From the seventeenth century on, the "Great Russian Road," the Khatanga Tract, existed on the Taimyr. Along this road communications were maintained by means of reindeer and dog transport between the Dudino settlement and Lake Piasino and then eastward toward the Khatanga and even farther to the Anabar River and to Yakutia. Winter camps along this road were relatively permanent. It was in this stretch of territory that groups speaking different languages, diverse in origin, with different traditions and beliefs and different material and spiritual cultures, developed a unitary self-consciousness, language, and culture and eventually coalesced into the Dolgan people. Their collective name is derived from one of the Tungus clans.
Their economy was primarily based on hunting—wild reindeer in the north, elks and mountain sheep in the south. Subsidiary game were ptarmigan and hares. In the summer, molting geese and ducks were taken. Reindeer husbandry in various groups was oriented mostly toward transport. Reindeer were raised to serve as mounts and for forest transport, although some families residing in the tundra kept large herds for sled transport. Fishing played a very important role, and commercial polar-fox trapping was well developed.
By the beginning of the twentieth century all Dolgan were Christians. The presence of the Russian population in the area facilitated the spread of Orthodox Christianity. By the end of the 1930s this population was completely assimilated by the Dolgan. Thus, Dolgan culture incorporated components from different peoples, and these different influences are discernible even today to various degrees in different areas of the Dolgan settlement.
Following the establishment of Soviet control, the Dolgan, especially the Western groups, experienced numerous administratively mandated reorganizations of their economies and resettlement from one territory to another within the Taimyr Peninsula. The mixing of peoples of various origins increased, and the emergence of a single common identity as a separate people became stronger.
The basic transformations followed the same pattern as among the Nganasan and in tandem with the latter. The Dolgan tundra-reindeer breeders in the 1970s, under pressure from the proliferating wild-reindeer herds in western and central Taimyr, lost all of their domestic animals and had to switch to commercial fur trapping, fishing, and fall hunting of wild reindeer. Stable units for reindeer breeding are preserved only to the east of the Khatanga settlement.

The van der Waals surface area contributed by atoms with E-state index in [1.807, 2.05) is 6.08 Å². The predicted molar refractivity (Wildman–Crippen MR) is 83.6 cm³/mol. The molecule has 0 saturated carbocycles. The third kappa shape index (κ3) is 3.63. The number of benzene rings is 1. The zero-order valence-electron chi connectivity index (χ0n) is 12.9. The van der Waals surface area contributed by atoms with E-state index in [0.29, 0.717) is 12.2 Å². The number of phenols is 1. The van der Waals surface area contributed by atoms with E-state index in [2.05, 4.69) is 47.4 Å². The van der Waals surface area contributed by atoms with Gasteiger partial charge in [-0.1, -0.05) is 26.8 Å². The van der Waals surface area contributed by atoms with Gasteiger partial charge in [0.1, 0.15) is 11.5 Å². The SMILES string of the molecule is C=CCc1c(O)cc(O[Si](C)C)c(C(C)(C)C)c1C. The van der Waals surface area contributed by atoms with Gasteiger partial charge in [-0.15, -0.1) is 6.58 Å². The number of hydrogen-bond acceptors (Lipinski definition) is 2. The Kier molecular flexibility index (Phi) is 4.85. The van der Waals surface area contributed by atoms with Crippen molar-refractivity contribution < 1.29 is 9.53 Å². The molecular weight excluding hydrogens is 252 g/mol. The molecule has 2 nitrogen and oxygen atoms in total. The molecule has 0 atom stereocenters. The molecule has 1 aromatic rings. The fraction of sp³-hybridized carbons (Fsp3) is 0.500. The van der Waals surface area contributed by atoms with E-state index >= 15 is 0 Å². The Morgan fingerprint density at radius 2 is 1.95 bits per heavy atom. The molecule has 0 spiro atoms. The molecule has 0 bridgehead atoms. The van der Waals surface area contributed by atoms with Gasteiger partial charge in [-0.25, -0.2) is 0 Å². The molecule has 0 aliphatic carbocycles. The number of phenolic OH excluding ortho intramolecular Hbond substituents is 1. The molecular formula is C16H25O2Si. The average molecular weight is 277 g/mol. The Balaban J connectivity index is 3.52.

Various Dolgan groups, depending on the principal mode of their economy, lived in different types of dwellings. The majority of the Dolgan were nomads and lived in portable, conical, pole-supported dwellings (Russian: chum ). In the main, only the Russians and the Yakut of the Zatundra had permanent winter or summer dwellings and settlements of one to two wooden houses, which they abandoned during the time of transhumance. A hunting band (cooperative group) was formed by one to two families. A reindeer-breeding band could be larger, depending on the size of the herd. Already in the 1920s, a portable structure was utilized in the tundra and forest tundra regions as a permanent winter dwelling.
At present, the Dolgan reside in relatively large-scale settlements, which in the eastern Taimyr are inhabited almost exclusively by them. Such settlements consist of 300-600 persons. The settlements have four-apartment wooden houses heated by imported coal. Water mains and waste disposal are absent. Small settlements have medical centers, and the larger ones have small hospitals. In each there is an elementary and/or middle school.
Subsistence and Commercial Activities . The rural economy is organized into relatively large state units, sovkhozy. Besides facilities for trapping and hunting, fishing, reindeer breeding, and fur-animal farming, each Sovkhoz usually has a hospital, a school, and a farm to supply fresh milk to the kindergarten.
The working groups (Russian: brigady ) of the reindeer breeders of eastern Taimyr, move northward in the summer and southward in the fall, following the traditional routes. These are changed each year, so that the group returns to the original route every fourth year, depending on the condition of the pasturage. Slaughtering of domestic reindeer is done in November, when the herds are located dosest to the settlement. Since the middle 1980s, commercial trade in reindeer horn and certain parts of the reindeer carcasses (for development of biostimulant preparations) has been developed intensively. In exchange, the economic units receive imported manufactured goods and food items.